Before I proceed with my regular daily blog post, I want to make a special appeal for those who aren’t on Facebook and didn’t see my appeal there.

As you know, I just spent three days in Sarajevo, the capital of Bosnia and Herzegovina, where it was raining and the Miljacka River was threatening to overflow in some parts of the city. While Sarajevo was spared, many other parts of Bosnia and Herzegovina were severely affected by flooding.

I don’t know how much of this has been covered by US media, but it is a terrible situation, and local resources to aid those in need are very scarce.

I connected with many people in Bosnia and will cherish the connections I made there for the rest of my life. These are warm, kind, friendly people, and we in the United States let them down in a big way once before.

If you are enjoying hearing about my travels, please help. Amir sent me links to two web sites where you can learn more about the situation and make a small donation.

Bosnia flooding fund 2014 at GoFundMe.com
Just a Dollar Flood Relief (and while you’re visiting this site, be sure to click on the Home link to learn more about poverty in BiH)

Thanks.
Continue reading “A town so cute I just wanna give it a hug”

Today I remembered why I love to travel. It’s not to see a famous and beautiful bridge and walk the cobbled streets of an “Old Town.” It’s not to buy the same tacky, made-in-China souvenirs that are sold in shop after shop. It’s not even to eat the local food (although that’s pretty important) or to see beautiful scenery (although that’s definitely important too).

Yes, I took pictures of the bridge. In daytime and after dark.
Continue reading “What bridge?”

Map showing occupied lands during the siege of Sarajevo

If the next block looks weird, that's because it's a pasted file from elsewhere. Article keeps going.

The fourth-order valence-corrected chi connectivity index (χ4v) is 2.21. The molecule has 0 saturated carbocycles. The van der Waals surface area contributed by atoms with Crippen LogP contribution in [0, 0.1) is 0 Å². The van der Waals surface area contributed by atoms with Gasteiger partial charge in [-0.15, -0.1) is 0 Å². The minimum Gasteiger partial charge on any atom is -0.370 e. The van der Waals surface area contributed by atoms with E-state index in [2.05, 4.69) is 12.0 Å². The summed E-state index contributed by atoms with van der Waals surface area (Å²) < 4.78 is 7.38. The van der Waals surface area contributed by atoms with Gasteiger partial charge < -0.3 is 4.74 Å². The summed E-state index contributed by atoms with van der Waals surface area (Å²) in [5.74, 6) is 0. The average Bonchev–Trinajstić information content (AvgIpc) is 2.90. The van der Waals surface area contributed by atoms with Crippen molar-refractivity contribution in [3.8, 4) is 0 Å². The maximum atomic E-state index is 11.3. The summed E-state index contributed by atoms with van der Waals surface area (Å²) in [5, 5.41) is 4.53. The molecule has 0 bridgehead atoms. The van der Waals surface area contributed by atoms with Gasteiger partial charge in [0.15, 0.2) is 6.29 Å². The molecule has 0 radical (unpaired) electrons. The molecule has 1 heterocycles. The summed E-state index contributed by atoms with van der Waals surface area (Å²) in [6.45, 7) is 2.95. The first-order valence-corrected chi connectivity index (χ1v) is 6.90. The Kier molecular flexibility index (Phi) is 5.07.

My first impressions of Sarajevo, arriving in pouring rain and heavy traffic two nights ago after a long day of driving, were not so good. The city seemed dank and crowded and not ready for prime time.

Even yesterday, after that wonderful day spent with Amir, I was more enamored of the stories than of the city. Perhaps it was the rain, being cold and wet all day.

But today I just let myself wander and explore, with no agenda except the tour I took to the tunnel museum and the concert this evening by the Sarajevo Philharmonic at the National Theatre (more about those later). And I’m starting to fall in love with this city. Even in the rain and the cold, even with the traffic, Sarajevo, it turns out, is a stunning city of beautiful people, varied and interesting architecture, a rich mixture of cultures, a lovely setting surrounded on all sides by hills, and a strong sense of history.
Continue reading “Sarajevo is a sly seductress”

I’m going to try something different today. I’m not going to talk about what I saw. And I’m not going to include any of the photos I took. (For one thing, it was raining all day and many of my photos are blurred by raindrops on the lens. Also, my camera got so wet it stopped working for a while, though it seems all better now. I’ll try to take better pictures tomorrow, though it’s still supposed to rain all day, and be very cold tomorrow, with high temps in the single digits Celsius, and I’ll get back to sharing what I’ve seen in Sarajevo in tomorrow’s post.)
Continue reading “My Walk with Amir”

We departed this morning a little before 9:00, anticipating the longest drive of the trip, estimated by Google (and by the folks at JayWay, the tour company that helped create the itinerary) as about five hours.

We arrived at our apartment in Sarajevo at 17:30, making the total day close to nine hours. We stopped twice for a total of less that two hours, but still….